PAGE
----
“…we live in a physical world, but it is constantly informed by the wind and rain and light of Spirit that we can’t readily see.
The Native American worldview is constructed to help its citizens remember this…We say the wind is like God’s voice. But the Native American says the wind is God’s voice. We say water is like the earth’s blood. But the Native American says water is the earth’s blood…
“Similarly, we dismiss dreams as things we make up, as fantastic exaggerations of our troubled days… It is said that dreams are the language of God.
“So remove the ‘like,’ remove the ‘as if.’ They might just be X rays of our personal unconscious. Or glimpses of the spirit world. Or the shore where both meet.
“Dreams might be the trail of our unconscious connection to all beings- past, present, and even to those not yet born. 
“When we dismiss them as only noise from our overworked minds, we go deaf to the subtle and sacred wind that is trying to steer us through our days…
“So a continual and deep risk for us, if we are to feel the presence and friendship of all there is, is to humbly lift the veils we drape ourselves in, the veils that insulate us as the self-creators of everything we experience.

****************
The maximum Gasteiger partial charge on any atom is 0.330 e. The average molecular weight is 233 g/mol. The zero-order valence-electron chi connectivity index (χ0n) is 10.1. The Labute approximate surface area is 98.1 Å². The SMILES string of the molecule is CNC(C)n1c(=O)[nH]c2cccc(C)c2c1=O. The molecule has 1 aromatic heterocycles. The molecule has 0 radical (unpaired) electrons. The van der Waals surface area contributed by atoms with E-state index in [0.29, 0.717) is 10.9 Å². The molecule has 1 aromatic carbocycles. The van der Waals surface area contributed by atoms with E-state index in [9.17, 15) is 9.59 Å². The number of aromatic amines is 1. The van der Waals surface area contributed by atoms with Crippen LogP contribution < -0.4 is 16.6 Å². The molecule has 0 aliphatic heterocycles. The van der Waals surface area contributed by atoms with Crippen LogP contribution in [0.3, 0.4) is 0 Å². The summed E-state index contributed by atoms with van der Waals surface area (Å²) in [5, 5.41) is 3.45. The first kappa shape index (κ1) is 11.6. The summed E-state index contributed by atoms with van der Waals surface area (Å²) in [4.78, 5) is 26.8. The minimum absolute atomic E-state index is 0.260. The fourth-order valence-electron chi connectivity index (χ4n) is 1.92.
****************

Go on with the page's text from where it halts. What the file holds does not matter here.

“Whether we accept it or not, we are asked to let life, in all its unseeable elements, touch us.
“How? We can begin by removing the buffers of perception that we create. We can remove the ‘like’ of metaphor, letting the wind be God’s voice. We can remove the ‘as if’ that surrounds old feeling, letting that memory be a visitation.
“We can remove the imagined sense of dream, letting us feel our deep connection to other beings…
“We can remove ourselves from the center, letting the indwelling spirit pass through us, time and time again, refreshing and rearranging us, until with D.H. Lawrence, we utter, without shame, ‘Not I, but the wind that blows through me.’


~Mark Nepo from The Exquisite Risk: Daring to Live an Authentic Life